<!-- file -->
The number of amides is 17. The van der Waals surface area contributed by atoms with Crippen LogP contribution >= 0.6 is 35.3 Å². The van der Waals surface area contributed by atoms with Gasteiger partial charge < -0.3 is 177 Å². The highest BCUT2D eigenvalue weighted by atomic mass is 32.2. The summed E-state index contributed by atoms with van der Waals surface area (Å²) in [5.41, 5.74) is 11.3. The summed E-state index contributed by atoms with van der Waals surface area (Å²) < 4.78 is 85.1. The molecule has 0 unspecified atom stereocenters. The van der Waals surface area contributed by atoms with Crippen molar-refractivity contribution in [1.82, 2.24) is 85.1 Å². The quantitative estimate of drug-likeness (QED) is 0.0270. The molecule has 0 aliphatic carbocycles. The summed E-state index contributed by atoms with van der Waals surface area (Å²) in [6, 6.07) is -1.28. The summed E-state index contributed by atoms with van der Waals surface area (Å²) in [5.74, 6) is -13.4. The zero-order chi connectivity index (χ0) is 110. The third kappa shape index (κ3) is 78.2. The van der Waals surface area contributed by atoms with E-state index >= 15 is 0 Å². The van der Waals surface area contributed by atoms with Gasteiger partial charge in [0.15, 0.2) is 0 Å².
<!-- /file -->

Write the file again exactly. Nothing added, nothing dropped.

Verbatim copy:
The number of amides is 17. The van der Waals surface area contributed by atoms with Crippen LogP contribution >= 0.6 is 35.3 Å². The van der Waals surface area contributed by atoms with Gasteiger partial charge < -0.3 is 177 Å². The highest BCUT2D eigenvalue weighted by atomic mass is 32.2. The summed E-state index contributed by atoms with van der Waals surface area (Å²) in [5.41, 5.74) is 11.3. The summed E-state index contributed by atoms with van der Waals surface area (Å²) < 4.78 is 85.1. The molecule has 0 unspecified atom stereocenters. The van der Waals surface area contributed by atoms with Crippen molar-refractivity contribution in [1.82, 2.24) is 85.1 Å². The quantitative estimate of drug-likeness (QED) is 0.0270. The molecule has 0 aliphatic carbocycles. The summed E-state index contributed by atoms with van der Waals surface area (Å²) in [6, 6.07) is -1.28. The summed E-state index contributed by atoms with van der Waals surface area (Å²) in [5.74, 6) is -13.4. The zero-order chi connectivity index (χ0) is 110. The third kappa shape index (κ3) is 78.2. The van der Waals surface area contributed by atoms with E-state index >= 15 is 0 Å². The van der Waals surface area contributed by atoms with Gasteiger partial charge in [0.15, 0.2) is 0 Å².